Saturday, October 17, 2015

Has Stroke Suppressed Your Self-expression?
      There *is* Hope . . .

Pamela Hsieh
10 October, 2015

A year after the stroke, when I was 20, I ventured out to Florence for a year of study abroad. Since I was freshly out from under the watchful eyes of my parents and beloved medical practitioners, I was in a place where I desperately needed to be: independent, yet supported. In a foreign land living with several roommates in an apartment, where I’d learn the basics of living on my own.

I was really open with my flatmates about my physical condition, since I knew that I would need their support with certain activities, like tying my shoes or learning to prepare food for the first time. Or, because we were on foot all the time, simply slowing down their pace so I could keep up.

All three of my flatmates told me they understood, but one in particular had a lot of difficulty with me. (We’ll call her Sally.) She would often antagonize me, whether directly or passive aggressively, while initially pretending to accept me as I was.

One day, I was walking around town, window shopping. To my surprise and delight, I saw that legwarmers had come into style.

Holy. Moly.


I was ecstatic!

It sounds silly. And sure, it kind of was — but little things are the stuff of life. A life is nothing if not the collage of little moments over time.

But at that juncture of my life, I was still wearing gym shoes every day because I still wore my AFO for ankle and foot support. As a result, I wasn’t dressing the way I wanted to each day. I’d been wearing jeans for 12+ months.

I’m not making jeans or gym shoes wrong — plenty of people are more than happy to wear them daily. But I wasn’t one of those people. I longed for more options, more flare.

One of the less obvious ways stroke had suppressed my quality of life (we’re talking beyond basic needs, here) was in limiting the way I wanted to express myself. Whether it was physically (in dance, in speed, the way I articulated once I began speaking again) or artistically, I felt like I’d been muted.

It affected my self-image, and consequently, my self-esteem. That semester, I took a fashion design class, and didn’t even end up completing my final project because the technical drawings were too difficult for me to create manually, as this was done old-school, with straight edges. As a creative (and as a diligent student), it was a huge blow to my ego to let go of finishing that project.

So when I saw those legwarmers, my spirit lit up. They would cover my AFO — the last thing I wanted to do was show off my condition to everyone on the streets — and I’d be stylin’ at the same time.

Quickly as I could, I snatched up a pair of cream scaldamuscoli, and I “ran” home to show off to my roommates.

Sally was not impressed.

I couldn’t understand why she wasn’t happy for me. “I can wear skirts now!” I insisted, shaking the legwarmers in the air. I hadn’t worn a skirt in forever. They were burning a hole through my closet door.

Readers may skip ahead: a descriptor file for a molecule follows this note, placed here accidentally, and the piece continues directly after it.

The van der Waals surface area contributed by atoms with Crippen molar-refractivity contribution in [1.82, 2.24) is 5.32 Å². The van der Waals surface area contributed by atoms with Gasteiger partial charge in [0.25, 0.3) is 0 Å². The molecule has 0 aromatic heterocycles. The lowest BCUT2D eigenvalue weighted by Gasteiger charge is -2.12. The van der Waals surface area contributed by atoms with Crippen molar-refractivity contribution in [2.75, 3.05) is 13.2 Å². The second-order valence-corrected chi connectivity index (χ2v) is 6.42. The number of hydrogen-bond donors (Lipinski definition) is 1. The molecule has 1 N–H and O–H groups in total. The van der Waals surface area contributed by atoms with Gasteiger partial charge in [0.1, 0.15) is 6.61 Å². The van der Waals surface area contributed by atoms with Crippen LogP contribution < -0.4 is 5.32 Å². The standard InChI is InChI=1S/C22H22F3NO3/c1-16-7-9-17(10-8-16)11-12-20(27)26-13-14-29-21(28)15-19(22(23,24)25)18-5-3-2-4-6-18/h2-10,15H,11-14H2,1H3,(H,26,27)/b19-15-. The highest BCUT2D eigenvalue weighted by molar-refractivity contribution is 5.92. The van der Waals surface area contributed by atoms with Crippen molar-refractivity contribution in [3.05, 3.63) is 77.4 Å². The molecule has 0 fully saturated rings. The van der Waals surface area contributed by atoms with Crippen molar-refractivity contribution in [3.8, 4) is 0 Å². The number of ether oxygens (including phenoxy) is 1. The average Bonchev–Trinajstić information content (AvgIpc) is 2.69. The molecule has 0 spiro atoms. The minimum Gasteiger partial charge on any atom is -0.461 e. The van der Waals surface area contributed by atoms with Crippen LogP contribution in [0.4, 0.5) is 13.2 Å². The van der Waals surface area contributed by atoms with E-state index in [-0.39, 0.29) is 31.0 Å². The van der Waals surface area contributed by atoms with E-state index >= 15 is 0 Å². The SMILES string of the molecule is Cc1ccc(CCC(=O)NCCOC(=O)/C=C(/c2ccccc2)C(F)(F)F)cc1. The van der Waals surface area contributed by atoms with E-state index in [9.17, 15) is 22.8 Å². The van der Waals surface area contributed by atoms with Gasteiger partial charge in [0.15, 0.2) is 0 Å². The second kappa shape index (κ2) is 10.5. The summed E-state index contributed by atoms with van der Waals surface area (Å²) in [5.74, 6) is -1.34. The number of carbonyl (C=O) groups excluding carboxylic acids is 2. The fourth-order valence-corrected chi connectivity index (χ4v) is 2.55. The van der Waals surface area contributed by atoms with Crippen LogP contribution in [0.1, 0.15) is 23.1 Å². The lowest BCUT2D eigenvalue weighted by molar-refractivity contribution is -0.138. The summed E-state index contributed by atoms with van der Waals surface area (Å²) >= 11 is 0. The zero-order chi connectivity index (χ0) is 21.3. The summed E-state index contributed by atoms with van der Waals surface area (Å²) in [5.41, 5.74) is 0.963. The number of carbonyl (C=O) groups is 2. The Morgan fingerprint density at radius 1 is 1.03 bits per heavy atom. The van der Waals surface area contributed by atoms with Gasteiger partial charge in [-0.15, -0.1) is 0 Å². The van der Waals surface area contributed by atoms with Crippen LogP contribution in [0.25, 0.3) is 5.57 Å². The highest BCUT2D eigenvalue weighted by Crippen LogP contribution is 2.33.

I was crushed by Sally’s lack of enthusiasm. Now, I’ve had 11 years to develop into who I am today, which means I’ve witnessed numerous other reactions to me and my physical condition — not all of which have felt warm and fuzzy — so it no longer has a strong impact on me.

I bring up this story today because I hit a huge, a massive milestone last night. In order to do it any justice, I needed to preface it with this story.

Take a look:

Standard YouTube License @ Pamela Hsieh

(I will go into more detail on magnet therapy in my next post.)

The idea of trekking out to the city in a pair of heels sounds like a minor feat — even impractical — but any of you reading this who can relate will feel my truth in your heart. The experience of having your self-expression muted is painful.

The experience of having your self-expression muted is painful. CLICK TO TWEET

wearing heels downtown
for the first time in 12 years
It’s a subtle pain we carry through life, almost as though it isn’t there, but it’s a wound nonetheless. To suddenly be able to take a peek under the bandage and see, for the first time in a long time, that the wound no longer festers, but has healed, is a sweet, delicious freedom.

So if you have been carrying that pain around with you, just know that even if it takes years, freedom is in your reach, too. Have the faith and courage to believe it, and you will see it come true for you.

To our healing,

(FYI, I skinned my knee last Sunday due to
an impromptu ankle roll.)

Have you had a breakthrough moment lately that is a way bigger deal than it may seem from an outside perspective? If so, please do me a favor and take a moment to truly savor and celebrate this win. Share it with your closest friends and family — and with me, if you like, in the comments below!

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